Ban on ice-cream and burger vans within 500 metres of schools

BURGER and ice-cream vans are to be banned from outside school gates in a bid to tackle childhood obesity.

The move by Renfrewshire Council is the latest attempt by local authorities to prevent pupils from eating junk food.

They are making changes to street traders' licences that will allow restrictions on the sale of food and drink within 500 metres of the 51 primary schools and 11 secondary schools in the area.

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The changes will not apply to existing licenses, but can be applied to new licenses.

Bill Perrie, convener of the licensing board, said: "There's growing recognition that the increased rate of obesity in children, and the poor nutritional value of many of the snacks and fast food which they consume, can have serious health consequences later in life.

"We feel this new policy strikes a balance between allowing fast-food operators or ice-cream vans to continue to ply their trade without necessarily allowing them a prime position next to schools."

Last year it emerged that Scotland was the second fattest nation in the developed world, behind only the United States .

There are 116 street-trader licences in Renfrewshire for selling food – 55 for ice-cream vans and 61 for general food such as burgers - that outline the area in which each licensee can trade.

The move has been backed by the local health board. Linda de Caestecker, director of public health of NHS Greater Glasgow and Clyde, said one in five primary one children was overweight in Renfrewshire health reviews last year.

She said: "Restricting the sale of fast foods near schools will further enhance the work both ourselves and Renfrewshire Council are doing to improve children's diets."

However, van traders said they were being unfairly targeted and that their livelihoods were under threat. Andrew Caldwell, Scottish representative on the board of the Ice-Cream Alliance, said mobile vendors were a soft target.

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He said: "Obesity doesn't start at the school gates, it starts in the home and ice-cream has existed far longer than the current obesity problem has. I feel sorry for families who have had a van for 30-40 years and sell quality ice-cream. Are the councils going to close every chip shop and sweet shop in the UK? It is crazy."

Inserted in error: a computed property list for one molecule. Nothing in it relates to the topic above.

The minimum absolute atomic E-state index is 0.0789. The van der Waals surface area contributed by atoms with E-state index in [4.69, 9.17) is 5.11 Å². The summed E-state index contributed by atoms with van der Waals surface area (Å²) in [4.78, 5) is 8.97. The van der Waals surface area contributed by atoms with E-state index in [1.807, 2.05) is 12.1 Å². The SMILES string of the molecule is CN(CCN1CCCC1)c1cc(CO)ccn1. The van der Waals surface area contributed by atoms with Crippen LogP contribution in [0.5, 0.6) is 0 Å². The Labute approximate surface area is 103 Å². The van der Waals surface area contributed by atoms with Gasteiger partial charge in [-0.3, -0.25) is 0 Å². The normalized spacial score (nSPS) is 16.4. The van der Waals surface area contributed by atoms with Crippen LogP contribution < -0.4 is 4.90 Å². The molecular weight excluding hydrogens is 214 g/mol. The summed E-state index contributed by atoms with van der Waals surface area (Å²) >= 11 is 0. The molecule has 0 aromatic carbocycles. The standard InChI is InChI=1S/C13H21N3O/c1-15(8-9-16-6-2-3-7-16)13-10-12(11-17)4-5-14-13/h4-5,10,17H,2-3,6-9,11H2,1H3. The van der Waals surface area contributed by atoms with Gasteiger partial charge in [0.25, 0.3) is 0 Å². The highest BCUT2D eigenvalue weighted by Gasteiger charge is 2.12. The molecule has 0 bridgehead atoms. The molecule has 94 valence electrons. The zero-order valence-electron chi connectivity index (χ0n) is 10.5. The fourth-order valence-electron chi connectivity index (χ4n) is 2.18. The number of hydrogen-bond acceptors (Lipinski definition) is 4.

One Renfrewshire vendor, who asked not to be named, said the move would make little difference. "If the van's not there, kids will just walk to the shop. If they want sweets and chips they will get them somehow. Five hundred metres is a large area and there can be a lot of shops within that – this move will give them unfair advantage."

Figures from the Information Services Division Scotland showed that 20 per cent of Renfrewshire primary ones in 2006-7 were overweight; 8 per cent were obese and 4.6 per cent severely obese.

Last summer Falkirk Council changed its licensing guidelines to stop vans selling junk food parking near schools. This placed a 500-metre exclusion area around schools during term time at 12-2pm and 3-5pm.

But a council spokeswoman confirmed the changes had not yet been implemented.

The Scottish Government spokeswoman said: "We know that food vans are an issue for some schools and councils.

"Some councils have already begun taking steps to prevent chip vans from trading near schools during lunchtime and we'd encourage other councils to look at this best practice and make best use of the current rules and regulations."